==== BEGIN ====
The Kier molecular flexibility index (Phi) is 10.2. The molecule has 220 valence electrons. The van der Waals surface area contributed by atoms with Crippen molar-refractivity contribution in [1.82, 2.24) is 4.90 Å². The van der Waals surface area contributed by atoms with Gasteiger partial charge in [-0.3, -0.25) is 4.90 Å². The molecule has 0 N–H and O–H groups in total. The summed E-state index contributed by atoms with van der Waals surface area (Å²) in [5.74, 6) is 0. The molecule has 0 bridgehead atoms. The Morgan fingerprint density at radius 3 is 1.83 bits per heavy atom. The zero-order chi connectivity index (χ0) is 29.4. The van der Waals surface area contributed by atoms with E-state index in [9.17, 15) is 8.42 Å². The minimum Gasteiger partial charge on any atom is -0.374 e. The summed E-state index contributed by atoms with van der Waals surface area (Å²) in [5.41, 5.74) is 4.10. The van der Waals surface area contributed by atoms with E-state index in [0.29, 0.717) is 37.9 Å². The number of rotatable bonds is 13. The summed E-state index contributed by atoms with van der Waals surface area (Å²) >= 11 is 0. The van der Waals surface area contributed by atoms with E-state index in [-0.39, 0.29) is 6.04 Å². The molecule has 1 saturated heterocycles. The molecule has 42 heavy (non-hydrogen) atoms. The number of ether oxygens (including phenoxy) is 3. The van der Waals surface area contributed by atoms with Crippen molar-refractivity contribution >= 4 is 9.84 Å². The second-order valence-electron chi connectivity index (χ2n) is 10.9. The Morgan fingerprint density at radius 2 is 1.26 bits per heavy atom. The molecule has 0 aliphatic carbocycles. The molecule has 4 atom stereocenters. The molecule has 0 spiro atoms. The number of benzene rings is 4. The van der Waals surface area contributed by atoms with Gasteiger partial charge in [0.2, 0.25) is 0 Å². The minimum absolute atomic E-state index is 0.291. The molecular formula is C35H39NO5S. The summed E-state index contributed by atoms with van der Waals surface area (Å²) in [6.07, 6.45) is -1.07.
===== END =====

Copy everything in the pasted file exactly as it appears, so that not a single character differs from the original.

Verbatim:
The Kier molecular flexibility index (Phi) is 10.2. The molecule has 220 valence electrons. The van der Waals surface area contributed by atoms with Crippen molar-refractivity contribution in [1.82, 2.24) is 4.90 Å². The van der Waals surface area contributed by atoms with Gasteiger partial charge in [-0.3, -0.25) is 4.90 Å². The molecule has 0 N–H and O–H groups in total. The summed E-state index contributed by atoms with van der Waals surface area (Å²) in [5.74, 6) is 0. The molecule has 0 bridgehead atoms. The Morgan fingerprint density at radius 3 is 1.83 bits per heavy atom. The zero-order chi connectivity index (χ0) is 29.4. The van der Waals surface area contributed by atoms with E-state index in [9.17, 15) is 8.42 Å². The minimum Gasteiger partial charge on any atom is -0.374 e. The summed E-state index contributed by atoms with van der Waals surface area (Å²) in [5.41, 5.74) is 4.10. The van der Waals surface area contributed by atoms with E-state index in [0.29, 0.717) is 37.9 Å². The number of rotatable bonds is 13. The summed E-state index contributed by atoms with van der Waals surface area (Å²) >= 11 is 0. The van der Waals surface area contributed by atoms with E-state index in [-0.39, 0.29) is 6.04 Å². The molecule has 1 saturated heterocycles. The molecule has 42 heavy (non-hydrogen) atoms. The number of ether oxygens (including phenoxy) is 3. The van der Waals surface area contributed by atoms with Crippen molar-refractivity contribution >= 4 is 9.84 Å². The second-order valence-electron chi connectivity index (χ2n) is 10.9. The Morgan fingerprint density at radius 2 is 1.26 bits per heavy atom. The molecule has 0 aliphatic carbocycles. The molecule has 4 atom stereocenters. The molecule has 0 spiro atoms. The number of benzene rings is 4. The van der Waals surface area contributed by atoms with Gasteiger partial charge in [0.2, 0.25) is 0 Å². The minimum absolute atomic E-state index is 0.291. The molecular formula is C35H39NO5S. The summed E-state index contributed by atoms with van der Waals surface area (Å²) in [6.07, 6.45) is -1.07.